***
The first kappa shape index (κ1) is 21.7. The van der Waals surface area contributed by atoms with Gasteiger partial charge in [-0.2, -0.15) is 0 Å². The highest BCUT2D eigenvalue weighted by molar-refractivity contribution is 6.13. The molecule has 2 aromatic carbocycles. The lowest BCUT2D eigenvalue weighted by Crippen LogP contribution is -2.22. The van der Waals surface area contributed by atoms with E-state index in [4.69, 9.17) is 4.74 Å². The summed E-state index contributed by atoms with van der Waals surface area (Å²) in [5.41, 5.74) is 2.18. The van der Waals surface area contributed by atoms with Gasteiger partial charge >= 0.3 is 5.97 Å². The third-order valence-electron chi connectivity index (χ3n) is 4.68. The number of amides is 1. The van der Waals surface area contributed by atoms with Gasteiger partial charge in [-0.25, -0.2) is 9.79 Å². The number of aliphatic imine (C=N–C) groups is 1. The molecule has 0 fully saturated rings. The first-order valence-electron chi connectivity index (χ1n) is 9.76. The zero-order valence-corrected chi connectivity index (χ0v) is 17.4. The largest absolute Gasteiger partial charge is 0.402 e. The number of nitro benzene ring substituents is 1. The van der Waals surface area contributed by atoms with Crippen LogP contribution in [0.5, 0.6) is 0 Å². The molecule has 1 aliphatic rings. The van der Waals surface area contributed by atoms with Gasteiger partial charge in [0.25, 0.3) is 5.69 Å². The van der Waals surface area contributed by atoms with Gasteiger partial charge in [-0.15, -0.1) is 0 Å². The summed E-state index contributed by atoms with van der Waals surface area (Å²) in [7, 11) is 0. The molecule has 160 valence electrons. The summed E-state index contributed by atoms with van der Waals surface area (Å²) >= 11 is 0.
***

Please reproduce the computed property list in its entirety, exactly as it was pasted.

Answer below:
The first kappa shape index (κ1) is 21.7. The van der Waals surface area contributed by atoms with Gasteiger partial charge in [-0.2, -0.15) is 0 Å². The highest BCUT2D eigenvalue weighted by molar-refractivity contribution is 6.13. The molecule has 2 aromatic carbocycles. The lowest BCUT2D eigenvalue weighted by Crippen LogP contribution is -2.22. The van der Waals surface area contributed by atoms with E-state index in [4.69, 9.17) is 4.74 Å². The summed E-state index contributed by atoms with van der Waals surface area (Å²) in [5.41, 5.74) is 2.18. The van der Waals surface area contributed by atoms with Gasteiger partial charge >= 0.3 is 5.97 Å². The third-order valence-electron chi connectivity index (χ3n) is 4.68. The number of amides is 1. The van der Waals surface area contributed by atoms with Gasteiger partial charge in [-0.25, -0.2) is 9.79 Å². The number of aliphatic imine (C=N–C) groups is 1. The molecule has 0 fully saturated rings. The first-order valence-electron chi connectivity index (χ1n) is 9.76. The zero-order valence-corrected chi connectivity index (χ0v) is 17.4. The largest absolute Gasteiger partial charge is 0.402 e. The number of nitro benzene ring substituents is 1. The van der Waals surface area contributed by atoms with Crippen LogP contribution in [0.5, 0.6) is 0 Å². The molecule has 1 aliphatic rings. The van der Waals surface area contributed by atoms with Gasteiger partial charge in [0.25, 0.3) is 5.69 Å². The van der Waals surface area contributed by atoms with Gasteiger partial charge in [-0.15, -0.1) is 0 Å². The summed E-state index contributed by atoms with van der Waals surface area (Å²) in [7, 11) is 0. The molecule has 160 valence electrons. The summed E-state index contributed by atoms with van der Waals surface area (Å²) >= 11 is 0.